WHEN we continually look ndown on the young and they continually look up to us, we all end up with very stiff necks.
Some of us were privileged at 19.
I’m still privileged, and we all see the world through different eyes Ian O’Neill (Letters, The Examiner, April 28) but I’m not sue why you attempt to explain away the powerlessness and horrors facing the young today.
“Young’uns of today get it too easy, back in my day.”
From convicts to 21st century Australia, so much yet so little has changed.
I never joined the military, but for nearly 40 years, on occasions, as a passive volunteer, I’ve witnessed the horrors of battle alongside our military personnel, and I’ve listened to Only 19.
I sure as hell would not want to be 19 in 2018 Australia. We believe by winning wars we save our children. No-one wins wars.
The battles of World Wars alone still echo through Australia. The added impact of more recent battles, the Korea and Vietnam.
The dark side of every-advancing science, technology, church, state, banks. Extreme expectations placed on families.
There are signs Australia and the world are beginning to listen to the wisdom of the young.
We need to nurture their wisdom, and together with the genuine wisdom of the elders there would be fewer addictions, suicides, royal commissions, stiff necks and wars.
Deb Johnston Andrews, Newnham.
I WHOLEHEARTEDLY agree with F. O’Sullivan (Letters, The Examiner, April 30).
Why is our government talking of building a new jail in Launceston? We have homeless people who are in urgent need of housing.
I guess it is easy for our politicians, who are sitting in front of a warm fire on these extremely cold nights, to not think about those Tasmanians sleeping cold and hungry mostly through no fault of their own.
What of the very sick people travelling in the back of an ambulance to Hobart or to Melbourne, because there are no beds in Launceston and no one to care for them?
Many of our specialists have left the Launceston General Hospital to seek work with better conditions.
We have been promised at every election for a clean-up of our filthy river. I believe our politicians should get their priorities right.
There are many things needing urgent attention - a jail is not one of them.
P. Skeggs, Youngtown.
AN increase in the number of semi-automatic weapons in the general population is a genuine reason for people to be concerned about the government’s proposed changes to gun laws.
As the ABC recently reported, in the past 10 years there have been 2084 gun thefts in Tasmania, 9 per cent of national figures, so people should be concerned about changes that may weaken existing gun laws and increase the risk of illegal guns becoming available.
Jeffrey Blackmore (Letters, The Examiner, April 16) feels that it is “laughable” that people should be concerned about changes to gun laws, but it is not acceptable that a decision that so widely affects the general population was only made in consultation with the beneficiaries of the changes.
While there are genuine needs for farmers to reduce the number of wildlife and feral deer on farms, a vast amount of money and research has been spent on alternative methods that should be more widely tested and resourced.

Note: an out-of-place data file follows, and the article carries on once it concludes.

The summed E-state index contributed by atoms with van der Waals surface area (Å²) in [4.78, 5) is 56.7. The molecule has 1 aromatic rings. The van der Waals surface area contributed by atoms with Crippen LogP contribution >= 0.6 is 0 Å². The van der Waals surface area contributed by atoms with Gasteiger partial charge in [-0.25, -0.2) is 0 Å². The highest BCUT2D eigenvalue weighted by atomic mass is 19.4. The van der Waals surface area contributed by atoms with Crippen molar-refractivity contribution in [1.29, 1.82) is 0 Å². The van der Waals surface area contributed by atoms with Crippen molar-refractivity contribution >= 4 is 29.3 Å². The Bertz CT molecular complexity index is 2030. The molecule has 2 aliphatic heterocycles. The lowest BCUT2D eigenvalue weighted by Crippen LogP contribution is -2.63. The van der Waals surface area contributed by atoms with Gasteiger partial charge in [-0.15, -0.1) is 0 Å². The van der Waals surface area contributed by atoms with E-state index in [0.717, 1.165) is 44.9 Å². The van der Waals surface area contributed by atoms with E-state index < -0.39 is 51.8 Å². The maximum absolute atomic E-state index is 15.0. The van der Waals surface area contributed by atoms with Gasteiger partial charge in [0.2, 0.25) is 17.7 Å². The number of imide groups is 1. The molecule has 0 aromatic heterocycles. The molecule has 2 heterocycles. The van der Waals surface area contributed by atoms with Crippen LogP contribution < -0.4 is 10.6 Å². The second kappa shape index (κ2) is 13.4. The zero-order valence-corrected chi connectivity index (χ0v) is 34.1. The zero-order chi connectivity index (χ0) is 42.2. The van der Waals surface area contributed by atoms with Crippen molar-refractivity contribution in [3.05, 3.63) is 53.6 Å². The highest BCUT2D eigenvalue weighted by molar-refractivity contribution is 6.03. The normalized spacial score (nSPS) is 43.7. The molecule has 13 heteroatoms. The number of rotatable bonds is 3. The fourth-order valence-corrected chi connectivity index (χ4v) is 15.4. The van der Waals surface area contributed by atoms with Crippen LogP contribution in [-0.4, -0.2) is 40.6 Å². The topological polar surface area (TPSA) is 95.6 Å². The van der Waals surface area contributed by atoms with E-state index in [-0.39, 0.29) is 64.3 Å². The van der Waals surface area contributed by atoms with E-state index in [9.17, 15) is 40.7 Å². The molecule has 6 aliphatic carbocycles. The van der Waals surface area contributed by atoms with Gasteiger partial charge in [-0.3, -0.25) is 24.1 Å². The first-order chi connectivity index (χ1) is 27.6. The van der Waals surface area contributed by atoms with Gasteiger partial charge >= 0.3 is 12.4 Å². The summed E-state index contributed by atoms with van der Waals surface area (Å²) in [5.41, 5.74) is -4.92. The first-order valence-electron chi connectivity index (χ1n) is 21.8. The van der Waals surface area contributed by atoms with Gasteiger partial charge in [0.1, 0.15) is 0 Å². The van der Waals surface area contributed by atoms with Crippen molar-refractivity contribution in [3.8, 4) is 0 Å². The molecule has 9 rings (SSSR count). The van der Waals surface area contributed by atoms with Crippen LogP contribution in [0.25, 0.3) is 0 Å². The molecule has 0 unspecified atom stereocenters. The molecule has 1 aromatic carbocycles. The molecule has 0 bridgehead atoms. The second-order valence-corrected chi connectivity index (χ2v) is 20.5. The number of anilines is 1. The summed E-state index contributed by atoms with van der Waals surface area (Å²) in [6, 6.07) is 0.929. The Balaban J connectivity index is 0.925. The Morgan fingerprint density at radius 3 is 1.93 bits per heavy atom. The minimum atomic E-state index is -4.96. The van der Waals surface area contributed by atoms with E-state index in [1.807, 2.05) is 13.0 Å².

If the licence durations are to be extended there should be random checks and reporting on the suitability of the licence holder, checking for instance mental and physical health. This would be similar to Japan, where the annual number of guns deaths is less than 10.
Malcolm Cowan, West Launceston.
Royal Bank Commission
PRESENCE into reasons for the introduction of the Banking Royal Commission by the Coalition doesn’t hold water with the public any more than the commission’s final outcome and penalties. The Prime Minister is one of that family along with the many wannabees in the government.
Terms of reference by the government on the trade unions were more severe than those on the banks.
There rests the story.
Wally Reynolds, Perth.
THE walk bridge between Seaport and North Bank should be named: “All for the tourist walk way bridge”.
Charge the tourists a gold coin toll and have it free for the locals.
K. Nunn, Newnham.
REGARDING article “Resort divides East Coast" (The Examiner, May 1).
In response to the proposed Cambria Estate eco development, East Coast Tourism CEO Ruth Dowty is reported to be "flattered" that developers believed in Tasmania and the East Coast enough to want to invest "to that level".
Tasmania already has the highest level of foreign-owned farms of any state in Australia.
Now with the support of local and state government and organisations such as East Coast Tourism, we face the prospect of our coastline going the same way and becoming foreign owned enclaves for high-end mega tourism resorts.
Todd Dudley, President North East Bioregional Network Inc., St. Marys.
DOESN’T Australia have any companies capable of building ships?
If not, why not?
If so, why are the two new Spirit of Tasmania vessels being built overseas?
Why aren’t the vessels that are being replaced being turned into shelter for the homeless?
One in the North and one in the South.
It’s not rocket science.
F. O’Sullivan, Riverside.